RaQualia's New Spin on the Startup - Pharmaceutical Executive

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RaQualia's New Spin on the Startup


Pharmaceutical Executive


Signposts of Success

And what are those metrics?

First, to produce two new development compounds per year, a target that so far has largely been met.

Second , to establish strong partnerships in multiple markets: RaQualia has inked some 400 collaborations over the past three years in 17 countries. Earlier this year, the company scored a significant breakthrough with another Big Pharma, joining Eli Lilly in a multiyear collaboration that will explore ion channel chemistry as a springboard for the synthesis of new molecules and ultimately new medicines. "Prospects are obviously long-term, but it's a vindication of our model, as Lilly decided it could pursue this target faster and at lower cost if they did it with us," Nagahisa says.

Third , securing an adequate capital base to root the company's independence and finance future expansion. Progress toward this metric was secured in July, when RaQualia successfully floated a 4 million-share IPO, earning a payout of just under $80 million that will keep the company solvent for at least the next three years.

This is vital, as for now the company relies entirely on licensing, milestone, and royalty income to underwrite its operating costs; it has not commercialized a product for sale on its own. But the fact the company now trades publicly on the JASDAQ growth market exchange in Osaka puts it on a surer footing than many other startups in a high-risk business.

Nagahisa expressed confidence in RaQualia's portfolio, as evidenced by the successful share offering in July: "We are very excited about the response to our public launch," he said. A pair of EP4 receptor antagonists, RQ-7 and RQ-8, are the most exciting early-stage compounds, with established proof of concept for osteoarthritis pain (RQ-7). Additional proof of concept testing on other indications for both compounds is "ready to start," according to Saidel.

No Guarantees

Still, most of RaQualia's product offerings must confront a crowded therapeutic field—and face significant pricing pressures, as the small-molecule, primary-care delivery model is mauled by payers. Partnerships geared to overcoming these hurdles are critical to softening the burden. So Nagahisa points to a new alliance with a prominent, diversified, and fast-growing Korean company, CJ CheilJedang, to license its in-house drug candidates, an acid pump antagonist (APA) and a 5-HT4 partial agonist, for gastrointestinal reflux disorder (GERD) and other gastrointestinal diseases. The deal capitalizes on CJ Cheil-Jedang's size, market clout, and resources to drive the manufacture and promotion of this novel therapy to a potentially wide market in Korea, as well as eventually in China, Taiwan, India, and Southeast Asia—the other countries where RaQualia has transferred marketing rights.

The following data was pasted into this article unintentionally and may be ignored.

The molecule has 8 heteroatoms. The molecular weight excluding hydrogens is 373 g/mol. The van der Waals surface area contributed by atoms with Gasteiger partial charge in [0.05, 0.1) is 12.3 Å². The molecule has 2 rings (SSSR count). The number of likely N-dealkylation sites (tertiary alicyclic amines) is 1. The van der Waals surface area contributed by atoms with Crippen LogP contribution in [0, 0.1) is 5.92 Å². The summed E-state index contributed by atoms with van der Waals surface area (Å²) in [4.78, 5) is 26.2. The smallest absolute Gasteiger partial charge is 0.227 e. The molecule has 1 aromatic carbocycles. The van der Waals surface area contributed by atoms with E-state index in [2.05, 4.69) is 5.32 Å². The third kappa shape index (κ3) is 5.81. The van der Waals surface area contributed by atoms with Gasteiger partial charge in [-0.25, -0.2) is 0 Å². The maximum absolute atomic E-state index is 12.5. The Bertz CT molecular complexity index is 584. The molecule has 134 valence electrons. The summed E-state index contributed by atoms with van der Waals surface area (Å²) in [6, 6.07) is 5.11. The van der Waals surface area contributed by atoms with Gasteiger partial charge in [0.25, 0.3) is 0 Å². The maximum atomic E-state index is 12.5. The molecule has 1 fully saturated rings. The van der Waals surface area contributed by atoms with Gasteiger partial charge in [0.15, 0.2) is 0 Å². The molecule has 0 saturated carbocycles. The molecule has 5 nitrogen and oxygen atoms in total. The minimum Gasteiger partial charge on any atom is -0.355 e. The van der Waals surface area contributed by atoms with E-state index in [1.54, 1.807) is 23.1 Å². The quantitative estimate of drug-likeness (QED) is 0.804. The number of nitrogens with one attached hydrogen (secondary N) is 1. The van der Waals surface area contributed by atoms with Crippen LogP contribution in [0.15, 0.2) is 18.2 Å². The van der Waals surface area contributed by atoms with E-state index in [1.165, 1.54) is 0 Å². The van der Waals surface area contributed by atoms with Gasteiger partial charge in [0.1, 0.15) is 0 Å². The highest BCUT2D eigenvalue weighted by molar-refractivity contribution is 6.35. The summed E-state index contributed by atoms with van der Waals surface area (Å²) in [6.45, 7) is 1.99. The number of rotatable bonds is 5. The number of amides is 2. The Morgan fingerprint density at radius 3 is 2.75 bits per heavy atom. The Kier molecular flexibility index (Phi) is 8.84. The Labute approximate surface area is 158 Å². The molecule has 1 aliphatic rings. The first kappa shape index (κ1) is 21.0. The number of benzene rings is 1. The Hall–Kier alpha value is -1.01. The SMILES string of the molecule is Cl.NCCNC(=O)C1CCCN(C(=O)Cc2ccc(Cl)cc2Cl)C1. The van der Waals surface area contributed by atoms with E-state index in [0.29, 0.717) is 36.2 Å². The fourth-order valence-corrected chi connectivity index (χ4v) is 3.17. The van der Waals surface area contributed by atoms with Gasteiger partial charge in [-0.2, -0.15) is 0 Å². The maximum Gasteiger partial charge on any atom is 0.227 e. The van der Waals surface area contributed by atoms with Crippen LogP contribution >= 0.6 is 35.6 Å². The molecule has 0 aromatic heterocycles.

In return, RaQualia will continue to build value for the two compounds by conducting studies in the US and Europe. For example, clinical studies using APA have been shown to improve the standard of care within the PPI class, including better patient response at first dosing, improved efficacy when taken at nighttime, and tolerance on an empty stomach, without common side effects. RaQualia is interested in exploring similar deals in China, as well as other countries in Asia and the developing world.

RaQualia's organization is a visible experiment that challenges the notion of Japanese reticence toward an entrepreneurial class. But there's not a lot of risk involved, and that won't tickle the fancy of some analysts and investors. "The pipeline agents RaQualia possesses are either a rank below first-in-class in their respective spaces, like ziprasidone, or very small product franchises in geographies outside Japan, like Eraxis," says Raghuram Selvaraju, senior VP and senior biotechnology analyst at Morgan Joseph TriArtisan. "I don't believe that these drugs are likely to become blockbuster franchises in the Japanese market," where drug approvals are slow and regulators are focused on increasing generic drug utilization. Even so, the company's commitment to quality and steady, continuous development may clear the path for innovation. Ultimately the market will decide.


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